To assess the Arc’teryx Beta LT hardshell jacket, the Scottish climate provides the perfect conditions. During hikes, assessing a hardshell is good; what about the water- and windproofness? How are the zips positioned? Are they easily accessible, both with and without a backpack? With the Arc’teryx Beta LT Hardshell, this is all fine, as might be expected from a highly engineered product like the Beta LT. But what happens when you expose this high-performance jacket to an extra challenge, like an epic day of sport shooting – Long Range Steel Target Shooting – in the unforgiving highlands with wind and rain, lying in the hills of Rosehall, Invercassley? Want to find out? Then read on.
The Arc’teryx Beta range is designed for versatile mountain use, with LT standing for lightweight, with a streamlined set of features designed to save weight. This jacket is suitable for just about anything you can think of. Whether you’re in town, hiking, climbing, skiing or doing anything else, the Beta LT is ideal. It is perfect for multi-sport use and also excellent for a mix of urban and technical use.
The Beta LT history
The Arc’teryx Beta LT hardshell made its debut in autumn 2008. Initially marketed for mountaineering with an emphasis on speed and lightness. The jacket used the advanced three-layer Gore-Tex Pro Shell system (320N Gore-Tex Pro Shell 3L), equipped with ‘pitzips’ and a helmet-compatible hood with a zip that could be stored conveniently in the collar, also known as a ‘StowHood’. Since then, the jacket has evolved considerably. The current generation Beta LT is made of N40p Gore-Tex with 3L tricot technology – bluesign approved.
The Arc’teryx Beta LT is not particularly breathable; it prioritises durability over breathability and it functions better in some situations than others.
The N40p Gore-Tex Pro Shell 3L used in the Beta LT needs a differential to work between the microclimate on the inside next to your body and the outside environment. In cold, dry environments, it can be reasonably breathable. In warm, humid environments, it is generally not very breathable.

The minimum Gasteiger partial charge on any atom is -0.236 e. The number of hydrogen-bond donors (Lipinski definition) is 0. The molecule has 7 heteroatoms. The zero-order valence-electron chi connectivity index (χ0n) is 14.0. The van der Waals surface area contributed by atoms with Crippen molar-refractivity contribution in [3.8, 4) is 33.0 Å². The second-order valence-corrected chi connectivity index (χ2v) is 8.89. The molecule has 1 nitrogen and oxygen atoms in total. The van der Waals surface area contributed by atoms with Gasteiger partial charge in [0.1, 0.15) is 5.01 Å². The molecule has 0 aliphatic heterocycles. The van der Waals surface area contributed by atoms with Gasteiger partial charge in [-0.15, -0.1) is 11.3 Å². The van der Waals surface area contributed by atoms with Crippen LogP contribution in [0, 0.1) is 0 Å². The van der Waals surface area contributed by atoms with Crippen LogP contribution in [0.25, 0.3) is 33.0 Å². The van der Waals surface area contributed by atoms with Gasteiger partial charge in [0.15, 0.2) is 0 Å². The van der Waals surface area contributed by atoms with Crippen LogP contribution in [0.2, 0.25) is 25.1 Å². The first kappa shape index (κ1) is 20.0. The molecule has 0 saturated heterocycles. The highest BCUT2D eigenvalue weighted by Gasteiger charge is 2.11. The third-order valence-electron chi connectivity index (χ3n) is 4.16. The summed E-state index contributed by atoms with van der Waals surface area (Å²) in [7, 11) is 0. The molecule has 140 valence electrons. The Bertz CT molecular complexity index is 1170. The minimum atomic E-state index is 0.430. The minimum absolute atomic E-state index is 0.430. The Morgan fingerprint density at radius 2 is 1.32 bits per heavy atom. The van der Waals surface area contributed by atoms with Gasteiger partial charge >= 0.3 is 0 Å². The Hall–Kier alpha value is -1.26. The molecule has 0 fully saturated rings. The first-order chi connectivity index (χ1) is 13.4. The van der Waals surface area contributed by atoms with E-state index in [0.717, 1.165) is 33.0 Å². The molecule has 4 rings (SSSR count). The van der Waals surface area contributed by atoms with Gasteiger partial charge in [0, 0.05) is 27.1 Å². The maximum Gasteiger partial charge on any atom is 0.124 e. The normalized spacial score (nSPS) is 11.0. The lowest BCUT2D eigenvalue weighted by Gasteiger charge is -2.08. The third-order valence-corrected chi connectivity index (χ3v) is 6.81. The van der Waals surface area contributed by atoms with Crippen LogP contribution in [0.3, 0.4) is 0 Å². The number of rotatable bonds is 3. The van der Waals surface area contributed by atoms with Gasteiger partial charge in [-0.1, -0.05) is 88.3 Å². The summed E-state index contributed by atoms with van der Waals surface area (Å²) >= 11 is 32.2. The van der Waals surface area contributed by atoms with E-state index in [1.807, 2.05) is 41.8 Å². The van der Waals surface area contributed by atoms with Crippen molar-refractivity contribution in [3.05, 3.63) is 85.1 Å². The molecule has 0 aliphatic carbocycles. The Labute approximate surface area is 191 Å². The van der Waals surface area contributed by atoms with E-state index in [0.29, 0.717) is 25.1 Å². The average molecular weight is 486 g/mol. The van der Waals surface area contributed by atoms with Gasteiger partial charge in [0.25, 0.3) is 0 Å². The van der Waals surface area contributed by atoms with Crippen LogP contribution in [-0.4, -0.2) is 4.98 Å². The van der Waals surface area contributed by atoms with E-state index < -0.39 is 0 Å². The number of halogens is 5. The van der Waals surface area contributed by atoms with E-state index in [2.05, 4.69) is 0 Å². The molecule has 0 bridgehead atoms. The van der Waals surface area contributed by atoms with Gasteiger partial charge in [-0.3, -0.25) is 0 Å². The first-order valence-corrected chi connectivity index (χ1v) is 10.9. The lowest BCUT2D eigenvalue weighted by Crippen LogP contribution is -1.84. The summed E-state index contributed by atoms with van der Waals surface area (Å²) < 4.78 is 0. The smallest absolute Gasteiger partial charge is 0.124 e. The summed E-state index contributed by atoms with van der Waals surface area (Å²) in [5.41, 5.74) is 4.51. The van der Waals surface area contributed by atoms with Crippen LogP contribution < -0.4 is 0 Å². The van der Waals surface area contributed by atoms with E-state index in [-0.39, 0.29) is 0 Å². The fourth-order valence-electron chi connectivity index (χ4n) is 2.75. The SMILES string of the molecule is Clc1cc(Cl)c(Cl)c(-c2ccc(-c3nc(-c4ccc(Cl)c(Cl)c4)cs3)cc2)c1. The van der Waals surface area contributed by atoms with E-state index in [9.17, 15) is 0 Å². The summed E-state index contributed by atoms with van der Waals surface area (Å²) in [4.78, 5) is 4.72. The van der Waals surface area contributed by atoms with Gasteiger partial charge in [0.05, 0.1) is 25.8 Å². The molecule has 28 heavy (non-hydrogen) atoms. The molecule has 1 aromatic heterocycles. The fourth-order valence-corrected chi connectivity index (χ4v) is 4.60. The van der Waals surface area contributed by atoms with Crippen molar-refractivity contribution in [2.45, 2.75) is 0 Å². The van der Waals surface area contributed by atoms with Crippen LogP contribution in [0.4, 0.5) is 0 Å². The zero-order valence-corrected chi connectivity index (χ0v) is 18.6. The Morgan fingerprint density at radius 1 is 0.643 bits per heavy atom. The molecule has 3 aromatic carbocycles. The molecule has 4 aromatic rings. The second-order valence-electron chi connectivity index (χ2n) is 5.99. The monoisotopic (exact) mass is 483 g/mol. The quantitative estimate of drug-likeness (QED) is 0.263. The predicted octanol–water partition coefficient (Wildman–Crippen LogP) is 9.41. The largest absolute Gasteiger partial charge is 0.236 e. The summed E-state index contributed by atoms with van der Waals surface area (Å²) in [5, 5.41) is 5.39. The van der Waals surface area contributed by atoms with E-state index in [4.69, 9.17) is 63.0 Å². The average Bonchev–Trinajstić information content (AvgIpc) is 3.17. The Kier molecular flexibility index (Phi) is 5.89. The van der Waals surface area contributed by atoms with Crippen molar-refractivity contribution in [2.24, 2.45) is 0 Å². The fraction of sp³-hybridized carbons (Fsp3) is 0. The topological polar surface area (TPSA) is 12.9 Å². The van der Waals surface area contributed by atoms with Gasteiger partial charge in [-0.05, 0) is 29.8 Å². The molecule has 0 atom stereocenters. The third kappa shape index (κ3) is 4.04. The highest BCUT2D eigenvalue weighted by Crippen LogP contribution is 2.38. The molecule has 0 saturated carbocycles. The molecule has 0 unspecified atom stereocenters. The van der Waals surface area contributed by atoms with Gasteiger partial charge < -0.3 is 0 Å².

The current generation of Beta LT has ‘pitzips’. This allows for ventilation if the membrane is not working so well, or to increase the comfort range of the jacket. Even ‘pitzips’ cannot make the jacket breathe well on a hot day, but they do make it more versatile.
Long Range Steel Target Shooting in all weathers
As can be expected from a jacket of this calibre, it fully satisfies while hiking in a windy and damp environment. But does the jacket also satisfy when the hike is combined with over 3 hours of lying still in a windy and wet environment during a Long Range Steel Target Shooting in the Scottish Highlands? A resounding yes. Of course, with a good intermediate layer. But I did not experience any moisture or wind discomfort for a moment.
In terms of features of the Beta LT, they can be counted on one hand. This is not surprising, considering it is a lightweight jacket. But the features that are there are like the Swiss army knife of outdoor clothing. From the waterproof zips to the adjustable hood, every feature seems thoughtfully designed for the outdoor enthusiast. Even the pockets seem to know you need maps, snacks and a compass.
The design of the Arc’teryx Beta LT has been well thought out. Sleek, modern and with the subtle flair you would expect from a premium outdoor brand. This jacket is not only functional, but also a fashion statement in the wilderness, where only the deer, squirrels and Scottish highlanders see you 😉
Final thoughts Arc’teryx Beta LT
This is one of the most comfortable and lightest hardshells I have had the pleasure of reviewing. Despite the limited breathability, the ‘pitzips’ compensate a lot. And yes, the price is hefty at 450 euros, but the quality fully justifies it. For those who invest in durability, performance (and style), this jacket is worth every penny. Especially if you take nature seriously.